CNN Plagiarist Zakaria Says Trump’s ‘Words Are Weightless Often’

Often while watching CNN, one can only just shake their head at the utter lack of self-awareness regarding many of their anti-Trump declarations. One such moment occurred during Tuesday’s edition of Anderson Cooper 360 when infamous plagiarist and CNN host Fareed Zakaria chastised President Trump, suggesting that no one believed what he said. And to add to the irony of the situation, former Director of National Intelligence James Clapper agreed that it was a sorry state of affairs.

After playing clips of President Trump talking about how he doesn’t like to broadcast military actions, Cooper questioned Zakaria about Trump’s statement about pulling out of Syria. Zakaria noted that Trump was taking into account how tired America was of being in a constant state of war, but he wrote off his own point. “I think the truth of the matter is it probably doesn't mean that much. President Trump says these things -- you know, I've said it before. His words are weightless often,” he chided.

According to Zakaria, Trump was simply playing to an audience and said what “felt right at the moment.” He even argued to stay at war:

It's not clear it's actually going to mean very much. If it does mean the unilateral and rapid withdrawal of American military power in Syria, it would be a bad idea. But I don't know it means that. I think it means he was playing to the crowd as he often is.

 

 

As a reminder, Zakaria was suspended by CNN and Time magazine back in August 2012 when it was discovered he had plagiarized when he was promoting gun control. “Zakaria lifted several passages from an article by historian Jill Lepore that was published by the New Yorker magazine in April,” The Washington Post reported at the time.

Playing off of the plagiarist, Cooper questioned Clapper about Trump’s words carrying no weight. “A, I'm wondering if you agree with what Fareed is saying,” he prefaced. “And B, if it's true that the President's words are weightless often or interpreted as being weightless on Capitol Hill or elsewhere among his own aides, that's pretty stunning.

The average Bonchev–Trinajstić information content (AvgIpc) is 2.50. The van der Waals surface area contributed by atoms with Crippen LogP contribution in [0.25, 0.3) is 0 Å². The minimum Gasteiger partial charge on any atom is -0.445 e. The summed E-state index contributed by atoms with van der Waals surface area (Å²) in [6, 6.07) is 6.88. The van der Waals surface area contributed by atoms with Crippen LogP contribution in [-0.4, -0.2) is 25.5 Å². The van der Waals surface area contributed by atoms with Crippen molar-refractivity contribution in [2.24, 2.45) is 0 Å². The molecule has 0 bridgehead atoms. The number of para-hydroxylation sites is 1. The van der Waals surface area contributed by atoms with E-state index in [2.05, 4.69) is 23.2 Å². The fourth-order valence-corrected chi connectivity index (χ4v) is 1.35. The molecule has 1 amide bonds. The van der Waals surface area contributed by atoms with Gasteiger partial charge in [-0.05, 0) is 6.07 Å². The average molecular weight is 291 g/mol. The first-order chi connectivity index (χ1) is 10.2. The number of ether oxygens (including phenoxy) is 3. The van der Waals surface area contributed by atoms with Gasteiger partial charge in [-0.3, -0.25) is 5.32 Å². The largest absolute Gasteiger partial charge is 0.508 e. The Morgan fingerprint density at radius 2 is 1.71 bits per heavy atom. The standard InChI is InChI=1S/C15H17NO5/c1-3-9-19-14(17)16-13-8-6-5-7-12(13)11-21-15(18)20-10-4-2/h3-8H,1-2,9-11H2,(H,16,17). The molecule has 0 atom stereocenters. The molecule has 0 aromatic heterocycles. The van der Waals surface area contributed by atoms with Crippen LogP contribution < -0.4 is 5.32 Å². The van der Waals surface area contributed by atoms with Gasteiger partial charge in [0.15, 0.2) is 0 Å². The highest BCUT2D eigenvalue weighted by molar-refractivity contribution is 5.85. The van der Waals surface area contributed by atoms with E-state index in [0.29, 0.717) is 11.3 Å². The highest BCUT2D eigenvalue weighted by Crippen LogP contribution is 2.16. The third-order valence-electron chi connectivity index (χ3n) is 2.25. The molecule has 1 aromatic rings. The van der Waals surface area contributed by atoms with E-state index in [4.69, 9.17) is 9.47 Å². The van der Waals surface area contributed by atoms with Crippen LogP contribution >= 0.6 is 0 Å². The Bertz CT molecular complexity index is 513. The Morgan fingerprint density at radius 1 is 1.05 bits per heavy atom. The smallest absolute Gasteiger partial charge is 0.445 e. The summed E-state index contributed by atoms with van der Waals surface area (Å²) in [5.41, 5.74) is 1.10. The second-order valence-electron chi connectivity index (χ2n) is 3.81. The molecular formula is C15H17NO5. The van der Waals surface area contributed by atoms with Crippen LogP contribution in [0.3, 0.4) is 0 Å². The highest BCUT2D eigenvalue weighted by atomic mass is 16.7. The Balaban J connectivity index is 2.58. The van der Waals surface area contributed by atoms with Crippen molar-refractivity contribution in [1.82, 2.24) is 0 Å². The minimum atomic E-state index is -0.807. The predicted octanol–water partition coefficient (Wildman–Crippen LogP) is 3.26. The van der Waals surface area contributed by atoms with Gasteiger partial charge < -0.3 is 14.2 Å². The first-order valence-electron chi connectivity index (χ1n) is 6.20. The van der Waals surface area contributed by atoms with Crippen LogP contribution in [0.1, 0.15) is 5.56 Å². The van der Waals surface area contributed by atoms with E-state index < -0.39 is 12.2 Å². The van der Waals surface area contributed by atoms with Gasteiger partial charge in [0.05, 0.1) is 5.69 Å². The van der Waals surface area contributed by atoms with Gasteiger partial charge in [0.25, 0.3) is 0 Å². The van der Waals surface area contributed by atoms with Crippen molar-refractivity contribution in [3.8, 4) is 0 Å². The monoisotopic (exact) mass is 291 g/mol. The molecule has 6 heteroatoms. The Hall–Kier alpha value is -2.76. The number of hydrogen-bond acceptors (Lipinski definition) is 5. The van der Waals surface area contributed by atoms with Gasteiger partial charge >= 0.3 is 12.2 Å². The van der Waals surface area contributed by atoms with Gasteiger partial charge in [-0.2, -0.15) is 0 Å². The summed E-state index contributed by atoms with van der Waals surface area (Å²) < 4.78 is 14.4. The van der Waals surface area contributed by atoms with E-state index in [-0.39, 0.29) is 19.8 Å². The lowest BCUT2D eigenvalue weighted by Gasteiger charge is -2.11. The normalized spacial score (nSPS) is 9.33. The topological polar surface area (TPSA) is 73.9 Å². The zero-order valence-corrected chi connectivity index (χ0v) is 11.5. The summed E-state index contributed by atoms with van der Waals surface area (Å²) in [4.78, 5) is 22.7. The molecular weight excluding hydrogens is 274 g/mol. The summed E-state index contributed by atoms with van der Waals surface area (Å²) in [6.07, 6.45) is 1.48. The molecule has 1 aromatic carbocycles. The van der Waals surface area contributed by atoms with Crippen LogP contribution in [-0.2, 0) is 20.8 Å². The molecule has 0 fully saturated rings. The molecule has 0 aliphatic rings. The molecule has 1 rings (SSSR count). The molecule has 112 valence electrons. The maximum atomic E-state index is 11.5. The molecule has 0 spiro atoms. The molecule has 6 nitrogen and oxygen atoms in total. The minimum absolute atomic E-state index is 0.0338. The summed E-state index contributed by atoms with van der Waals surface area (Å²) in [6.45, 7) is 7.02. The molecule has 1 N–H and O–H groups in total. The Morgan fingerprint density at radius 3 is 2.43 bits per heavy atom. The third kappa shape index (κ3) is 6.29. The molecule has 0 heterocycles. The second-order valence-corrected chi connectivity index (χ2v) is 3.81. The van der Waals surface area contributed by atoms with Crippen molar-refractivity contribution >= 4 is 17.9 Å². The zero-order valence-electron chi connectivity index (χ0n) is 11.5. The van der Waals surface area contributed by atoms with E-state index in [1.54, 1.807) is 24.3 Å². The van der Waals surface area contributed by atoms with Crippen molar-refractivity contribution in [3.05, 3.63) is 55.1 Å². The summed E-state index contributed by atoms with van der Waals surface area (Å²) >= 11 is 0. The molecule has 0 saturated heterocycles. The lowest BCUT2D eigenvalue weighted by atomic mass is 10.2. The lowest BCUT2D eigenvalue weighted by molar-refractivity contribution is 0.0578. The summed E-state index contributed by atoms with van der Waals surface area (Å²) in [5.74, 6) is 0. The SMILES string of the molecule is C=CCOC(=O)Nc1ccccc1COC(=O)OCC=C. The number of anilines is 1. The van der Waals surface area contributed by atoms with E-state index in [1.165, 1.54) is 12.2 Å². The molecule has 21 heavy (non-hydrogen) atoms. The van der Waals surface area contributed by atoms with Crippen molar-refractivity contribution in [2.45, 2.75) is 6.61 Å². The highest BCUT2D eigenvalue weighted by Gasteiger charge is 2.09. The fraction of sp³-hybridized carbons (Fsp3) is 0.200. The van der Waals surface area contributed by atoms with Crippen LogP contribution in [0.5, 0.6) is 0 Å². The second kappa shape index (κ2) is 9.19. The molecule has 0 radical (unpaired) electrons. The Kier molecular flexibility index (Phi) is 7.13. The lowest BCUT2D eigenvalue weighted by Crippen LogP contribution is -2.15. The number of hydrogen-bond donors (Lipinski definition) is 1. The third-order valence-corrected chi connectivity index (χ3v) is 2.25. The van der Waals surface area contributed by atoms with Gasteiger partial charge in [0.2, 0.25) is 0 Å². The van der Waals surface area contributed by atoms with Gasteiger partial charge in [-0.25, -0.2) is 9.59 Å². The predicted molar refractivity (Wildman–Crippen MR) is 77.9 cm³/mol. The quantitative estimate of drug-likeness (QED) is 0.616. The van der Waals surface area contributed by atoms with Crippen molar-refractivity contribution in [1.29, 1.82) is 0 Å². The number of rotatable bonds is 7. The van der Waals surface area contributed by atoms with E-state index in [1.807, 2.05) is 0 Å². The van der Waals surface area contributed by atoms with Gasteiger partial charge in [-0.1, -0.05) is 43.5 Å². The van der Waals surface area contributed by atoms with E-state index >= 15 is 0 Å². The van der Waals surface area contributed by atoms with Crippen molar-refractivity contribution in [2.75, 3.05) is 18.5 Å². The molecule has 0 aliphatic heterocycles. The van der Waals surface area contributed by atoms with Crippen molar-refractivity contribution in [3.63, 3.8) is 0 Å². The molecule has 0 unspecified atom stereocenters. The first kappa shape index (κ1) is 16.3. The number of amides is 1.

The irony here is that Clapper was caught lying to Congress about the NSA’s domestic spying program that was exposed through a leak.

Well, I agree and I think that in itself is a sad commentary where what the President says is not taken very seriously,” Clapper said. “And I think as more time goes on and more and more of, you know, his tweets and these sort of meaningless statements keep coming out, that more and more people in this country and certainly in the rest of the world are just going to kind of ignore what he says.

And as if he was commenting on what just transpired on-air, Clapper concluded by lamenting “that in itself is, as I say, a terrible commentary.

Transcript below, click expand to read:

 

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CNN's Anderson Cooper 360
April 3, 2018
9:18:12 PM Eastern

(…)

ANDERSON COOPER: I'm wondering what you make, Fareed, of the President talking about withdrawing troops from Syria?

FAREED ZAKARIA: Well, he has fulfilled one of his promises. He is certainly unpredictable for the most part. On the Syria issue, what's striking to me is that Donald Trump has ended up pretty much where Barack Obama was. Which is to say whatever the strategy, whatever the impulse and the sense that you can't leave these jobs half done, there might be power vacuums created when you leave, the reality that President Trump is reflecting, I think, is that the American public is tired of being engaged militarily in the Middle East. So he is giving vent to that view.

I think the truth of the matter is it probably doesn't mean that much. President Trump says these things -- you know, I've said it before. His words are weightless often. He just -- this is what he felt he had to say to that audience because it felt right at the moment. It's not clear it's actually going to mean very much. If it does mean the unilateral and rapid withdrawal of American military power in Syria, it would be a bad idea. But I don't know it means that. I think it means he was playing to the crowd as he often is.

COOPER: Director Clapper, A, I'm wondering if you agree with what Fareed is saying. And B, if it's true that the President's words are weightless often or interpreted as being weightless on Capitol Hill or elsewhere among his own aides, that's pretty stunning. I mean, if we're at a point where the president of the United States' words don't really carry much weight because nobody knows whether this is actually going to be policy or whether this just is playing to a crowd.

JAMES CLAPPER: Well, I agree and I think that in itself is a sad commentary where what the President says is not taken very seriously. And I think as more time goes on and more and more of, you know, his tweets and these sort of meaningless statements keep coming out, that more and more people in this country and certainly in the rest of the world are just going to kind of ignore what he says. And that in itself is, as I say, a terrible commentary.

COOPER: General Clapper, Fareed Zakaria, appreciate it. Thanks very much.

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